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Apartment 5 minutes walk from beachNewly renovated apartment in the private residential "Sol", 5 minutes walk from Retamar beach. The apartment has two bedrooms, a bathroom, living room-kitchen and a nice terrace. The residential has two swimming pools and a sports court. It also has wifi and SmartTV. It is located 10 minutes by car from Almería Capital and borders the Cabo de Gata natural park.
The little house of AlmeriaSpectacular penthouse with 100 meters of its own terrace, decorated with great charm that includes a small swimming pool. Located in the best urbanization of Almeria, with swimming pool, gym and paddle tennis court in common areas. Spectacular views and located 300 meters from the beach. The apartment has its own parking space, two bedrooms, living room, kitchen, bathroom and air conditioning in all rooms. It is perfectly equipped and has a modern decor.
Overlooked in all directions by its impressive Alcazaba, a royal palace some thousand years old, the port city of Almería remains one of Andalusia’s lesser-seen jewels, with white-sand beaches stretching away along its Mediterranean coast that can be enjoyed in almost total peace. Named for its hillside caves, some of which still are inhabited today, the Barrio de La Chanca is the city’s picturesque historic quarter, and includes a Gothic-Renaissance cathedral built fortress-style to protect residents from the Berber pirates who roamed this coast in the 17th century.
There’s a lively tapas scene here — it’s the custom in Almería for every drink to be served with a free dish — and some truly fascinating museums. The Museo de Almería can trace the area’s human habitation back to the Los Millares civilisations of 5,000 years ago, while the Casa del Cine de Almería celebrates the spaghetti Westerns that were shot in the neighbouring Las Tabernas desert; you can still visit the film sets on a day trip.
Almería Airport (LEI) is 10 minutes from the city centre, with routes operated by European budget airlines and connecting flights to Barcelona and Seville for more destinations. Other regional airports within a couple of hours’ drive include Granada (GRX), Murcia (MJV), and Malaga (AGP); the nearest major international hub is Madrid (MAD), 5.5 hours away. The Intermodal Station, in the centre of town, connects with cities throughout Europe via train and bus services. There’s a tourist train that runs through the old town and shopping streets, and it’s easy to walk and cycle around too. Bike rental is popular here, and a common way to explore the surrounding areas, although a car can be useful if you don’t want to have to rely on bus services.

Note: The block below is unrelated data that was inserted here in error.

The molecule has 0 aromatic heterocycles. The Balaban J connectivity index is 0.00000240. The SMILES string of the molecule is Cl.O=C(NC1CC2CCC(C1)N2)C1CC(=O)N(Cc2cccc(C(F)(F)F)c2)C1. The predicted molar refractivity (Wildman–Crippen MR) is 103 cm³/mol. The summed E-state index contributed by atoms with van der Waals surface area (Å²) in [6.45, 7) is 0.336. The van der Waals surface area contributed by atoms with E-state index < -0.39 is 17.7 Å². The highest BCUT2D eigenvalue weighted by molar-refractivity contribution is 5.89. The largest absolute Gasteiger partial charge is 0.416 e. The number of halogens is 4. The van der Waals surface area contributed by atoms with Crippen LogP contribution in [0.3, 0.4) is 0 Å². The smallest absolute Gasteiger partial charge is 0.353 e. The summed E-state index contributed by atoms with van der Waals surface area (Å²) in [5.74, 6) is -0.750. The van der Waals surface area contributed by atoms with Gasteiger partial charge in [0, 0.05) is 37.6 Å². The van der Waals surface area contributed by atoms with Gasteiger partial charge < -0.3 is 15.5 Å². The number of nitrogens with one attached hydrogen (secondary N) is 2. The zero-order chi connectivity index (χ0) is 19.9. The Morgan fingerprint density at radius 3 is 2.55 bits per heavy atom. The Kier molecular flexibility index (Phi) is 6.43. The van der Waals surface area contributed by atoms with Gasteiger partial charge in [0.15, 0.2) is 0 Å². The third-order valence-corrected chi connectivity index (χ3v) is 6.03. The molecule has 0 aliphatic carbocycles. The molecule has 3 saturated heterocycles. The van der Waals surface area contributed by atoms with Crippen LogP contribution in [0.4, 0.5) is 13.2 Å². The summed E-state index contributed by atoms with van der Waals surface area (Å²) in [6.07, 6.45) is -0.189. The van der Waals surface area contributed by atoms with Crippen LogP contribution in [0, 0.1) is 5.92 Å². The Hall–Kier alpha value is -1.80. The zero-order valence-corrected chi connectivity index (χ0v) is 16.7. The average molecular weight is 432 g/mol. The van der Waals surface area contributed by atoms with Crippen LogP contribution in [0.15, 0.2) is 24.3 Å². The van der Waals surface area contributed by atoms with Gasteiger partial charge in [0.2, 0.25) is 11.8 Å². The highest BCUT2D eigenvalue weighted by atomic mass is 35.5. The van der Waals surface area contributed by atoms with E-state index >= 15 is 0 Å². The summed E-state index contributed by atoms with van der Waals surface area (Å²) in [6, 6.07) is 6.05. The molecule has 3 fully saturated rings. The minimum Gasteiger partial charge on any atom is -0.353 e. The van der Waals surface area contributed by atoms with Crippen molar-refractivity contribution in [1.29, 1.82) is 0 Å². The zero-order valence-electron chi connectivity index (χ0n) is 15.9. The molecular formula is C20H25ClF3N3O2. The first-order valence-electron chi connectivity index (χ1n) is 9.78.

Thanks to its semi-arid climate, Almería is the driest city in continental Europe. So if you’re looking for uninterrupted good weather, this is the place for you: The sun shines here an average 320 days a year. The city has a calendar packed with street festivals and vivid spectacles, from the music and dancing of the February Carnival to the eye-catching processions and parades of Holy Week and Easter, which take place in March or April, depending on the church calendar. On the evening of 21 June, people take to the beaches to light bonfires, let off fireworks, and enjoy evening concerts for the city’s legendary St. John’s Night. Other festivals include the Cruz de Mayo in May and the feria and fiesta celebrating the city’s patron saint, Virgen del Mar, in August.
Almería’s pre-eminence as a port during the Al-Andalus period is manifest in this magnificent citadel, built for the Caliph of Cordoba in the 10th century. Its palatial dwellings and vaulted ceilings were added and repurposed over the centuries that followed. The fortified complex is free to visit, and worth the climb to enjoy the views over the city and the sea.
A mere 30 minutes to the east of the city, the protected coastline of Cabo de Gata, Europe’s only true desert, is home to some of Spain’s most extraordinary and isolated beaches, including Playa Agua Amarga and Playa de los Muertos. Translucent blue waters, dramatic cliffs, and unspoilt fishing villages all add to the charm.
The main street through the city is lined with shops and boutiques, but if you turn left along Calle Trajano towards Plaza Masnou and the cathedral you’ll come to the gastronomic heart of town, where tapas bars serve the local dishes of ajo colorao (fish stew) and gurullos (rabbit pasta). Treat yourself to an afternoon nap, as people dine late here, and the bars stay open until dawn.